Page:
French motives were not the result of a late awakening as much as they were linked to pragmatic reasons related to France's ambition to restore its lost influence on the global scene, and to reposition itself in the Middle East in order to gain sufficient credibility to allow it to be a real mediator with a heard voice.

All of this comes within the framework of the policy of "strategic independence" from Washington that Paris is adopting under Macron's leadership, in an attempt to recall the old legacy of de Gaulle, after Paris tended to align more with Washington since Sarkozy's presidency.

Complex calculations

The sudden transformations in Macron's statements can also be read in the midst of internal conflicts in France between different political factions. The political scene in the country has been divided into 3 main currents: the extreme right with its various leaders, the radical left led by the "Proud France" party, and then there is what is known as " The Macronist movement does not only express the supporters of the current French president, but it is a broad political movement that does not belong to the classical political movements and is forging a different line.

Initially, Macron and his movement chose to take a sharp stance on the Palestinian resistance attack against Israel on October 7, by showing a clear bias towards Tel Aviv, in order to avoid the bidding of the extreme right, which in recent years has been trying to get rid of the shame of the Nazi stigma, and to express support. In full, the Jews are represented in Israel, to overcome some old statements and positions that placed this movement in the category of “anti-Semitic.”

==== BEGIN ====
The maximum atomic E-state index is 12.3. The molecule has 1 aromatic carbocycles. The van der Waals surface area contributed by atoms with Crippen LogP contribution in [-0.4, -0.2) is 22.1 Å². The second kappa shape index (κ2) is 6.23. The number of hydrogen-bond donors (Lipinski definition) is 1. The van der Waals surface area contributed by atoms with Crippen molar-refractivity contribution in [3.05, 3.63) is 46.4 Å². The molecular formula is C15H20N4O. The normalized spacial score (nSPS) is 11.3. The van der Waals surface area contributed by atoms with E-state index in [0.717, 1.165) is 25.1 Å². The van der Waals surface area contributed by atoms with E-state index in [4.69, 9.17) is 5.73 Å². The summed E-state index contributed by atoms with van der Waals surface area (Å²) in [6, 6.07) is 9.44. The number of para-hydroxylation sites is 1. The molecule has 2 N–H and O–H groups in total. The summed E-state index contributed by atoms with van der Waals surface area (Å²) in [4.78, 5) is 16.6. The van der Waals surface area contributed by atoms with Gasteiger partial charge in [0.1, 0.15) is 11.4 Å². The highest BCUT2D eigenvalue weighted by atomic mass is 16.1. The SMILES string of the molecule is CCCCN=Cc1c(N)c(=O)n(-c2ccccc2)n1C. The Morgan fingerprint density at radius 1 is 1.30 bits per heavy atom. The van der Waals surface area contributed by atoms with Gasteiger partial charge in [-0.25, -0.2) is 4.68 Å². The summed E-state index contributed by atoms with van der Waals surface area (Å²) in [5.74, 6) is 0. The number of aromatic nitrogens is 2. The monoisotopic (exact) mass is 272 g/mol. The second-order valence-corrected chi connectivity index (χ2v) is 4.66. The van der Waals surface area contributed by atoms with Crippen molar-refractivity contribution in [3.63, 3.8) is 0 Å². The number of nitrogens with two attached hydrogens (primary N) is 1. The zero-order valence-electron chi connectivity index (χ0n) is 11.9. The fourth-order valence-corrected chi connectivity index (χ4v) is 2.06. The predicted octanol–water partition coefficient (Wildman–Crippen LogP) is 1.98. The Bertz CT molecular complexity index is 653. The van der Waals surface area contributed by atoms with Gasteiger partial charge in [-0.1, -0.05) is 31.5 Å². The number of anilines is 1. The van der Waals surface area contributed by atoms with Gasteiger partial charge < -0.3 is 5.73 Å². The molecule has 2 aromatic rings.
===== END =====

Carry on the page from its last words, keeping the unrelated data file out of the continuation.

Therefore, the French government supported Israel, trying at the same time to monopolize this support by recalling the old positions of the extreme right, which was stated in a tweet by French Prime Minister Elizabeth Bourne in which she said that the presence of Marine Le Pen’s party in the “march against anti-Semitism” organized on November 12 /Last November “Doesn’t fool anyone.”

In the same tweet, Bourne said that the absence of the “France Proud” party speaks for itself, and here another piece of the French political puzzle appears. Since the beginning of the events, the “France Proud” party has taken a position in support of Gaza, highlighting the crimes committed by Israel against Palestinian civilians.

Some party members also described what was happening in the Gaza Strip as ethnic genocide, at a time when French talk shows were glorifying the occupying state day and night, and launching a strong attack on anyone who dared to criticize Tel Aviv, and even Netanyahu.

The French government's strategy has always been to consider the radical left as another face of the extreme right by accusing it of anti-Semitism and inciting public opinion against Israel, which is considered taboo in France, not to mention describing the "Hamas" movement as a "resistance movement," which is a major departure from tone. prevailing politics in Paris.